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Incumbent Councilor Stefani Seffinger, left, and AHS junior Aya Berwind, Seffinger's student shadow this year, pose for a picture taken by friend Alice Mallory at Seffinger's home after election results came in Tuesday. (Daily Tidings / Caitlin Fowlkes)

Challengers Graham, Akins poised to join Seffinger, Jensen on council

Two incumbents and two newcomers have taken the lead for Ashland City Council in Tuesday night returns.

Challenger Tonya Graham, Position 2, is the executive director of Geos Institute, an organization dedicated to community collaboration and education on climate change adaption and resilience planning. This organization worked with the city to develop its Climate and Energy Action Plan. She also serves on the wildfire mitigation committee and the Ashland School District Bond Committee.

She is leading with 6,746 votes, or 66.57 percent, against incumbent Michael Morris with 3,150 votes (31.08 percent) and Theodore White with 210 votes (2.07 percent). She said her initial focus is to help the community create priorities prior to the next budget process.

“We are facing some very significant challenges in Ashland and I think that people are hungry to be able to participate meaningfully in those solutions and I think in this campaign they saw a different energy in terms of how we tackle those challenges,” Graham said.

Challenger Julie Akins, Position 3, received her bachelor’s degree in political science from the University of Puget Sound. She has served as an adjunct professor at SOU and as a freelance journalist covering the city of Ashland for the Ashland Daily Tidings.

She was leading with 5,319 votes (54.54 percent) against challengers Jackie Bachman with 3,890 votes (39.89 percent) and Al Willstatter with 515 votes (5.28 percent) in returns shortly after 10 p.m.

Akins said she thinks people voted for her because she stands for the change people want to see.

“I think people voted for me because I think they believed it was time for a change," Akins said. "That was what I said in my slogan and I think they heard that. I think they’re concerned with the fiscal policies of the city of Ashland and I addressed those things and I think they want a council that will take that seriously."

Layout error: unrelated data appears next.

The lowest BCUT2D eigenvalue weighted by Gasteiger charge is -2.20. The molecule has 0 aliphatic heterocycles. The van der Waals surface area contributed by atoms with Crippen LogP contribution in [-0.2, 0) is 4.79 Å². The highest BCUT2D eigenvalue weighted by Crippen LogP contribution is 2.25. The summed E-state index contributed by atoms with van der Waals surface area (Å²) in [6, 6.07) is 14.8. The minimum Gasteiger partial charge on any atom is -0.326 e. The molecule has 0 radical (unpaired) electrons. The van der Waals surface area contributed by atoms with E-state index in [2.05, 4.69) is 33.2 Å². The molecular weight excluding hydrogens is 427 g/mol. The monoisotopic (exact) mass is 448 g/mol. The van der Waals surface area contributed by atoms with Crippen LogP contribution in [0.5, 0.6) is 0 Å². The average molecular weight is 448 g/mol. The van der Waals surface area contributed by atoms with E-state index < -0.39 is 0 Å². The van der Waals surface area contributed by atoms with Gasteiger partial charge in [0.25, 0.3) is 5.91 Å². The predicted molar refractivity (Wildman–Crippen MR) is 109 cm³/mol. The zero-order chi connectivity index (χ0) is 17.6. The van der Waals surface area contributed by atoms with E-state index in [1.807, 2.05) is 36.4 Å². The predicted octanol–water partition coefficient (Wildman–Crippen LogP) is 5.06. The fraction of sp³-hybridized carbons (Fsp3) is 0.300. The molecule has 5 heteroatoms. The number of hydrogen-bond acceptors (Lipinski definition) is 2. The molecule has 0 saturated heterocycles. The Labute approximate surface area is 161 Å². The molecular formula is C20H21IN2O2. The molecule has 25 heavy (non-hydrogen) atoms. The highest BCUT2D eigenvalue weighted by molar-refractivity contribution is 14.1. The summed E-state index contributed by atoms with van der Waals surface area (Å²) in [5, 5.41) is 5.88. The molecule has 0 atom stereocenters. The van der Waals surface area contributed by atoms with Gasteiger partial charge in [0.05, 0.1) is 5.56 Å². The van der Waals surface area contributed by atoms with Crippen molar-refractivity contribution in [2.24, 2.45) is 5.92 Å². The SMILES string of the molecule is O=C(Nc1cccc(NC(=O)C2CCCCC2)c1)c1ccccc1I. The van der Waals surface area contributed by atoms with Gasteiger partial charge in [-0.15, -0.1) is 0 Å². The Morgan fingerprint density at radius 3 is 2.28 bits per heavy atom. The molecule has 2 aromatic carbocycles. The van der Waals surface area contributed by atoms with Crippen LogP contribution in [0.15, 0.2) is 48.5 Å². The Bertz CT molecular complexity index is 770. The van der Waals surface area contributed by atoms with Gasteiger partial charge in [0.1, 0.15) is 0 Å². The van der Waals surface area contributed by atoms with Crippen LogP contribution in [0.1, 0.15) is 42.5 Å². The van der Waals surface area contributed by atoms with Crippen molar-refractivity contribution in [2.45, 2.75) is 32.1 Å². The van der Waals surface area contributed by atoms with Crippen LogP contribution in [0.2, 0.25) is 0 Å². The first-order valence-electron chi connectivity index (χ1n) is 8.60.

Stefani Seffinger, Position 4, was elected to the council in 2014 after serving on the Forest Lands Commission and the Ashland Parks and Recreation Commission. She’s also served on the Senior Program Advisory Board and the Conservation Commission, among other boards, commissions and committees. She earned her master’s in psychology from Cal State University Northridge.

She led with 5,415 votes, or 53.78 percent, against challenger Carol Voisin with 4,613 votes, or 45.81 percent.

Seffinger said she thinks her campaign was a success because she is accessible and community driven.

“I try to be involved in the community in many different ways,” Seffinger said. “I don’t think this was an easy election to be an incumbent. People are angry about things that are happening in our country, so I feel fortunate that people value what I’ve done.”

Stephen Jensen, Position 6, was appointed by the council after Traci Darrow stepped down when she moved outside of city limits. He’s served on the Forest Lands Commission, the Tree Commission and the Wildfire Mitigation Commission, among others. He was one of the primary editors for the 2016 Ashland Forest Plan and is currently one of the principal editors for the 2018 Ashland Trails Master Plan.

He is leading with 5,044 votes (51.36 percent) against challenger George Kramer with 3,915 votes (39.87 percent) and Randy Dolinger with 831 votes (8.46 percent).

Jensen said he thinks he had more experience to offer than his opponents, but he appreciates his opponents and the race they ran all the same.

“My broader depth of experience might have moved people my way And I have deep roots in this community,” Jensen said. “I’m going to prioritize a unified vision to move forward and heal some of the dissension here in town within certain groups. We can’t change the past but we certainly can change the future.”

Offices are held for four-year terms and the election years for the positions are staggered. The last elections for Positions 1, 3 and 5 and the mayor occurred in 2016. The next elections for those positions will occur in 2020.

Contact Daily Tidings reporter Caitlin Fowlkes at cfowlkes@rosebudmedia.com or 541-776-4496. Follow her on Twitter @cfowlkes6.

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